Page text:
Vaadin 7 : Jar Dependencies

I’m currently looking at starting the migration of our project from Vaadin 6 to Vaadin 7.

We don’t want to use any form of dependency management, so I need to work out what Jars I need when. (Compile time, runtime for development, runtime for production etc)

Is there any clear and simple guide for this - or a simple way of generating it from the ivy/maven config files?

As a starting point for anyone else in the same boat, I used
JBoss’s TattleTale
to generate a dependency graph based on all the jars in the Vaadin 7.0.3 All-in-One archive, which should be embedded/attached to this message.

Not about such tools, but what you need to deploy is typically the following: vaadin-server, vaadin-shared, vaadin-shared-deps, jsoup, a compiled widgetset (vaadin-client-compiled if you don’t have a custom one) and vaadin-themes. I’m not quite certain in which situations sac is used, but IIRC in many cases it is not needed if not using on-the-fly theme compilation nor doing client side debugging. The validation API JAR should also be included if using bean validation and the API is not otherwise on the classpath.

If you are using on-the-fly theme compilation, you also need vaadin-theme-compiler and all its dependencies.

To compile the widgetset or do client side debugging with DevMode/SuperDevMode, you need almost all the JARs in the graph below.

All this could use better documentation in the ZIP package as well as elsewhere.

Thanks Henri : Logged as Documentation Task,
Ticket #11484


The graph looks surprisingly familiar,
did exactly the same thing
couple of months ago to organize the license.html in the installation package.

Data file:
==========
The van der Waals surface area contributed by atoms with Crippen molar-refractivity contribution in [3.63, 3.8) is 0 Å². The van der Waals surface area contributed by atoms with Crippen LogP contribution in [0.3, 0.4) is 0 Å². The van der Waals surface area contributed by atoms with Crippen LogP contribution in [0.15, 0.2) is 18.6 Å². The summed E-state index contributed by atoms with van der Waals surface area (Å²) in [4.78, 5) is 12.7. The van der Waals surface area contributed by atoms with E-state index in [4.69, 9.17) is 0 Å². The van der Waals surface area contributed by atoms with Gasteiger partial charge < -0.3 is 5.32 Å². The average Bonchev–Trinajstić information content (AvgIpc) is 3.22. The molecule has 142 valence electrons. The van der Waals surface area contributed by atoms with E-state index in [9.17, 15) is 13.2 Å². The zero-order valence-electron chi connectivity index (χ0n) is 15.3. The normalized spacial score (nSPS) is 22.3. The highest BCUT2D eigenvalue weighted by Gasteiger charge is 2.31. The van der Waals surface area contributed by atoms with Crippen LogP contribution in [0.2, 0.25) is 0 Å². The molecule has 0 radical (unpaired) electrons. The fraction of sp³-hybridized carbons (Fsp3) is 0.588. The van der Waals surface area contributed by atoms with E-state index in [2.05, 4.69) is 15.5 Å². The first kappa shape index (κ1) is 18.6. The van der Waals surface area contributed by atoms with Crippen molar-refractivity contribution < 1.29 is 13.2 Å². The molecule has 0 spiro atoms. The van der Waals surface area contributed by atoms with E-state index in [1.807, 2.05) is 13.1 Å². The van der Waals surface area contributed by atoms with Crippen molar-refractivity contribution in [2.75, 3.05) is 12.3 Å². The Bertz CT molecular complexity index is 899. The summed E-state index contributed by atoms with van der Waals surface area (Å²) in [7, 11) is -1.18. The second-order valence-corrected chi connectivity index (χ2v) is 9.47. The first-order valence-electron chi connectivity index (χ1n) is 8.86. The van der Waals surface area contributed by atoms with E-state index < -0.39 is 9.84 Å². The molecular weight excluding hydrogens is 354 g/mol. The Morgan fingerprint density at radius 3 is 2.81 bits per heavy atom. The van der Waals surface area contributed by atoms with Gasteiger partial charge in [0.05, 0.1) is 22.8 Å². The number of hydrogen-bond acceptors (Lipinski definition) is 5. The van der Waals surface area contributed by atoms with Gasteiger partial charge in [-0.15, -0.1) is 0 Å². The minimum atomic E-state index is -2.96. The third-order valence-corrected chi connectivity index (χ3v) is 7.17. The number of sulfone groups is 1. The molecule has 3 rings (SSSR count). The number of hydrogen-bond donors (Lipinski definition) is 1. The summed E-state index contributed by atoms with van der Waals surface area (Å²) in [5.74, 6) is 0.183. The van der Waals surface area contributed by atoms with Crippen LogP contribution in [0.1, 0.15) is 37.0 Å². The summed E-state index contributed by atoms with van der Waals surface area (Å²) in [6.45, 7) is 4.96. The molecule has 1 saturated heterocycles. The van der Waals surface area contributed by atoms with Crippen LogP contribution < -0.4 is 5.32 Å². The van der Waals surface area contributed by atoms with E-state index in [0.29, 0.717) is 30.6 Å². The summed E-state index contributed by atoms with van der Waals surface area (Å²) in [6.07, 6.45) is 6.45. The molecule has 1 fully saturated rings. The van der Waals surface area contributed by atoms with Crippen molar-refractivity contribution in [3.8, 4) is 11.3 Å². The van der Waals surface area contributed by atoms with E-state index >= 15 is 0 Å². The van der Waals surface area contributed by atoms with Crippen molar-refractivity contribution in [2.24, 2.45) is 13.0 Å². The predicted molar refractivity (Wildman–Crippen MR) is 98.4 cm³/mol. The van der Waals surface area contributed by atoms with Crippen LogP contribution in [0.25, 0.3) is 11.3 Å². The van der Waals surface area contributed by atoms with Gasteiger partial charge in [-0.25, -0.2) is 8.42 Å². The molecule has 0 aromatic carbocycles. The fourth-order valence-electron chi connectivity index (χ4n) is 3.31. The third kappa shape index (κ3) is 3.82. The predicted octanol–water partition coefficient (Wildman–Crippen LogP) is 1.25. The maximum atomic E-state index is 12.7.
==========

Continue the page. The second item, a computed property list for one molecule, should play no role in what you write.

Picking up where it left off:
It’s impossible to document the depedencies in the book, as they change too often. Especially transient dependencies can change any time, so the right place for any such dependency trees is the Zip installation package.

I actually started writing a section about production deployment, until I noticed that it’s not so trivial to resolve the dependencies. The Ivy depedencies allow separating builds (widgetset-compile) and development runtimes (default configuration), but not production runtimes currently.

It might not even be possible to do with Maven. We use Ivy for the Vaadin library build, and Ivy has configurations that are more flexible than the Maven scopes.

So, this isn’t first a documentation issue, but resolving the dependencies. I hope the Dev team finds some solution.


Cool - I understand that.

Perhaps a little background may be useful here : we really don’t want any to use any form of dependency management for our system - I need to be able to have everything needed to build our application (bar a JVM and Ant) in our version control system.

I understand the (basic) idea and problems that Ivy (& Maven) are trying to solve - but fundamentally, I really don’t want to have to care. To use a new version of Vaadin, I want to download everything in one go, stick it in a directory, point the build system at it, and press “go”.

It shouldn’t depend upon an internet connection, or an internal network file system repository; I suspect if I looked at Ivy a little more, I might be able to get it do what I want (?) - but, um, should I have to introduce yet another complexity (from my perspective) into my build/development workflow?

One of the things I loved about starting out with Vaadin 6 was “Here’s a jar file. Stick it in WEB-INF/lib. You’re done.”

I have a related question. I am migrating a project to vaadin 7. Ivy handles putting a bunch of jars in lib/jars and one each in lib/javadocs and lib/sources.

I have one additional 3rd party library. I was getting a NoClassDefFoundError until I put the jar in WEB-INF/lib.